It’s a tale as old as time. It’s a hot summer day in Philadelphia and getting to the Shore is either too costly or time-consuming, but the kids need to get out of the house. Maybe teens need something to do that doesn’t break the bank.

City officials hope the return of its nearly decade-old “seasonal park” on the Benjamin Franklin Parkway can offer an affordable alternative to families on the hunt for some summer fun. And this time, the park promises to be bigger and better than before the pandemic put a pause on summer programming.

Called the Oval XP, the Eakins Oval summer park opens Wednesday and it offers a little bit of everything for locals and tourists. There’s a soundstage where people can enjoy free live music, backyard games such as corn hole, a space for local minority-owned, pop-up retailers, the city’s largest outdoor beer garden, and a section for tiny tots to play outdoors.

A centrally located lot bears a colorful mural of blues, yellows, and pink that people can walk or even skate on, said lead artist Carlos “CALO” Rosa. But the most visible attraction is a giant Ferris wheel that overlooks the city. Officials say it’s the largest mobile Ferris wheel in the world.

“The idea kind of started in creating a festival-like experience that didn’t just last a weekend and didn’t cost you an arm and a leg,” said Will Horrocks of Our People Entertainment, a Philly-based agency that curates experiences.

Parks and Recreation partnered with Our People Entertainment and Welcome America, which produces the city’s July Fourth festival, to make the Oval XP a reality. The park will be open Wednesday through Sunday until Aug. 21.

“Visitors to the Parkway are able to have such a varied experience,” said Mayor Jim Kenney during a press preview Monday. “From museums, to music, and free family-friendly fun along with their picture with Rocky.”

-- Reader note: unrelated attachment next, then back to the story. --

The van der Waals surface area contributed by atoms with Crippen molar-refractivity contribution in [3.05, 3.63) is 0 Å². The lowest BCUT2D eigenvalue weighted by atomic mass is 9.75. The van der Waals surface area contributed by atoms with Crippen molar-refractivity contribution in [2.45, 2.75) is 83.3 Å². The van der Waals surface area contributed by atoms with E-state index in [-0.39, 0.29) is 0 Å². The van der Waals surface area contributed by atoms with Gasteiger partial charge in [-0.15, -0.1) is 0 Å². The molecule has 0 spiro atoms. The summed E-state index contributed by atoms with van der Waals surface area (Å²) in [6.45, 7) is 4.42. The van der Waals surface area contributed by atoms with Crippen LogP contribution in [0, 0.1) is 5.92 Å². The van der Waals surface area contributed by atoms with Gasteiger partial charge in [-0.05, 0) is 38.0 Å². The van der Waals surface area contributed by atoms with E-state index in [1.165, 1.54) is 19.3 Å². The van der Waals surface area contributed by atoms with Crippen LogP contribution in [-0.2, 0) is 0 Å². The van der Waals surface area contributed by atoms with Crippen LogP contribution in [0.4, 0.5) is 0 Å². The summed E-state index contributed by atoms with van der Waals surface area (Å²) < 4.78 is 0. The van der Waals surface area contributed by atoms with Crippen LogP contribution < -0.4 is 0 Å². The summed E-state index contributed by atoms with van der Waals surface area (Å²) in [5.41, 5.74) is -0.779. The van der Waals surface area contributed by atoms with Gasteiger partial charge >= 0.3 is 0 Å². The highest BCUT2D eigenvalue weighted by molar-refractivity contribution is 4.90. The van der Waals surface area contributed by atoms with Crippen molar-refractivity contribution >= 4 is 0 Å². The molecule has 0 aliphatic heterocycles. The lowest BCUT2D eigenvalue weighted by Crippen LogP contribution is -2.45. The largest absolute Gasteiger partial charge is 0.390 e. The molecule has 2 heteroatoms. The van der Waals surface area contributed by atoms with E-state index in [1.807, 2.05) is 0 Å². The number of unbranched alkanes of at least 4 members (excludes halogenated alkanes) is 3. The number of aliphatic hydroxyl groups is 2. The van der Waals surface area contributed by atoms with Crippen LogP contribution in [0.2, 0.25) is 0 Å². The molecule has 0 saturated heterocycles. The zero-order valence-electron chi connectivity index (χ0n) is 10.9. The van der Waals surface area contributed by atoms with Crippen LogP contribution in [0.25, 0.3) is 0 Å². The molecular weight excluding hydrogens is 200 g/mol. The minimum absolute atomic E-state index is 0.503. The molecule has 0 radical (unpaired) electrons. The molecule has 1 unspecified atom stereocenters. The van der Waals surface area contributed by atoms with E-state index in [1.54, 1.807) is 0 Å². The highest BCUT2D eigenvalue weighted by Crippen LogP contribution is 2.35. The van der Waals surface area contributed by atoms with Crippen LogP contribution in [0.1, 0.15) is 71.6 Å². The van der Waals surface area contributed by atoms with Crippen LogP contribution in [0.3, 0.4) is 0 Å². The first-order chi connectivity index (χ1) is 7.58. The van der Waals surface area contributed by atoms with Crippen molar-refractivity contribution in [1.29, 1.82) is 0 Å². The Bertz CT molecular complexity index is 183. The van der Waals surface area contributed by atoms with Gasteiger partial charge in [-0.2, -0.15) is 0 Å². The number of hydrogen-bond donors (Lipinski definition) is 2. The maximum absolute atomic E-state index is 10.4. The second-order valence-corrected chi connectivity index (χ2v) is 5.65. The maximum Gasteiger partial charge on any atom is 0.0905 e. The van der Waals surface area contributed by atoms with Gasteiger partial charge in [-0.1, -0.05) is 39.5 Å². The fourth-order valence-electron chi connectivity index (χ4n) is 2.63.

Parks and Recreation Commissioner Kathryn Ott Lovell added that using the space as a park, with activities such as free mini-golf for children, is just a smarter use of space that used to be a surface parking lot.

Since the parks department began using the lot and surrounding eight acres of green space, it has attracted more than 700,000 visitors to its programming.

The space compliments a route of activities that begins at Independence Mall on Sixth and Market Streets, goes through Dilworth Park and LOVE Park, and ends at the Philadelphia Museum of Art.

Still, Ott Lovell acknowledged that residents continue to live with the growing toll of gun violence and limited recreational activities, such as swimming or going to the public library, due to budget restraints.

“We still have to have joy and we still have to make memories, and it’s hard when you know everything else that’s happening in our city,” said Ott Lovell. “Kids are growing up in this and families need an outlet, and hopefully that’s the Oval this summer or any park or recreation center.”